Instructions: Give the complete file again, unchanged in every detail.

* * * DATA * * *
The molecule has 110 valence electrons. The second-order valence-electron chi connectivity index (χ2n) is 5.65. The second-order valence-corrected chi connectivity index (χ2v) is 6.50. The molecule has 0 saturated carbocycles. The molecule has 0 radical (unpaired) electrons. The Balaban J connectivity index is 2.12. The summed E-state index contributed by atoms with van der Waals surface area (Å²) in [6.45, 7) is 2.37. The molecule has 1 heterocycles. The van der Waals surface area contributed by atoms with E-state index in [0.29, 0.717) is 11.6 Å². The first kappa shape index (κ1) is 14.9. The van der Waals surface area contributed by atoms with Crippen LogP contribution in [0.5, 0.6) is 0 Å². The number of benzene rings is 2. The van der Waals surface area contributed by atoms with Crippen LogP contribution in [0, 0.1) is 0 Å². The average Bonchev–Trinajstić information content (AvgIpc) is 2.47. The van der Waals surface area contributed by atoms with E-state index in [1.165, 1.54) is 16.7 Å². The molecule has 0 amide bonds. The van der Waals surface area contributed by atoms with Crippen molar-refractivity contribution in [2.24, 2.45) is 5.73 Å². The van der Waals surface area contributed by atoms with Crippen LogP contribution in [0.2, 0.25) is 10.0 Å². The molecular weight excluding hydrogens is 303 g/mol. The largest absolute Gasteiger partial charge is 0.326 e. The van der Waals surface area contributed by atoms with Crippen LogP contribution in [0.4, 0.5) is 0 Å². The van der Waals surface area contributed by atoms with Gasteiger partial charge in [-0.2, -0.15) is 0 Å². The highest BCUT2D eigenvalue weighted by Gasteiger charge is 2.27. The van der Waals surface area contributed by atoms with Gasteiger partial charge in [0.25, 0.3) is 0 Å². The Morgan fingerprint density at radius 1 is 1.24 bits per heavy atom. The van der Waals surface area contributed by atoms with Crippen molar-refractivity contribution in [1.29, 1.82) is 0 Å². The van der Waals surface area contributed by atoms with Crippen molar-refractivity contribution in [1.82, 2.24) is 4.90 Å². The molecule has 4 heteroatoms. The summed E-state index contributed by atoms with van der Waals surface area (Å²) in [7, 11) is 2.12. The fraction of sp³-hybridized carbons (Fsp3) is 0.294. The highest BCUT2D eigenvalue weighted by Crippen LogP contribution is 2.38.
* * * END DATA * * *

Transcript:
The molecule has 110 valence electrons. The second-order valence-electron chi connectivity index (χ2n) is 5.65. The second-order valence-corrected chi connectivity index (χ2v) is 6.50. The molecule has 0 saturated carbocycles. The molecule has 0 radical (unpaired) electrons. The Balaban J connectivity index is 2.12. The summed E-state index contributed by atoms with van der Waals surface area (Å²) in [6.45, 7) is 2.37. The molecule has 1 heterocycles. The van der Waals surface area contributed by atoms with E-state index in [0.29, 0.717) is 11.6 Å². The first kappa shape index (κ1) is 14.9. The van der Waals surface area contributed by atoms with Crippen LogP contribution in [0.5, 0.6) is 0 Å². The number of benzene rings is 2. The van der Waals surface area contributed by atoms with Crippen LogP contribution in [0, 0.1) is 0 Å². The average Bonchev–Trinajstić information content (AvgIpc) is 2.47. The van der Waals surface area contributed by atoms with E-state index in [1.165, 1.54) is 16.7 Å². The molecule has 0 amide bonds. The van der Waals surface area contributed by atoms with Crippen molar-refractivity contribution in [2.24, 2.45) is 5.73 Å². The van der Waals surface area contributed by atoms with Crippen LogP contribution in [0.2, 0.25) is 10.0 Å². The molecular weight excluding hydrogens is 303 g/mol. The largest absolute Gasteiger partial charge is 0.326 e. The van der Waals surface area contributed by atoms with Crippen LogP contribution in [0.4, 0.5) is 0 Å². The van der Waals surface area contributed by atoms with Gasteiger partial charge in [-0.2, -0.15) is 0 Å². The highest BCUT2D eigenvalue weighted by Gasteiger charge is 2.27. The van der Waals surface area contributed by atoms with Gasteiger partial charge in [0.25, 0.3) is 0 Å². The Morgan fingerprint density at radius 1 is 1.24 bits per heavy atom. The van der Waals surface area contributed by atoms with Crippen molar-refractivity contribution in [1.29, 1.82) is 0 Å². The van der Waals surface area contributed by atoms with Crippen molar-refractivity contribution in [1.82, 2.24) is 4.90 Å². The molecule has 4 heteroatoms. The summed E-state index contributed by atoms with van der Waals surface area (Å²) in [7, 11) is 2.12. The fraction of sp³-hybridized carbons (Fsp3) is 0.294. The highest BCUT2D eigenvalue weighted by Crippen LogP contribution is 2.38.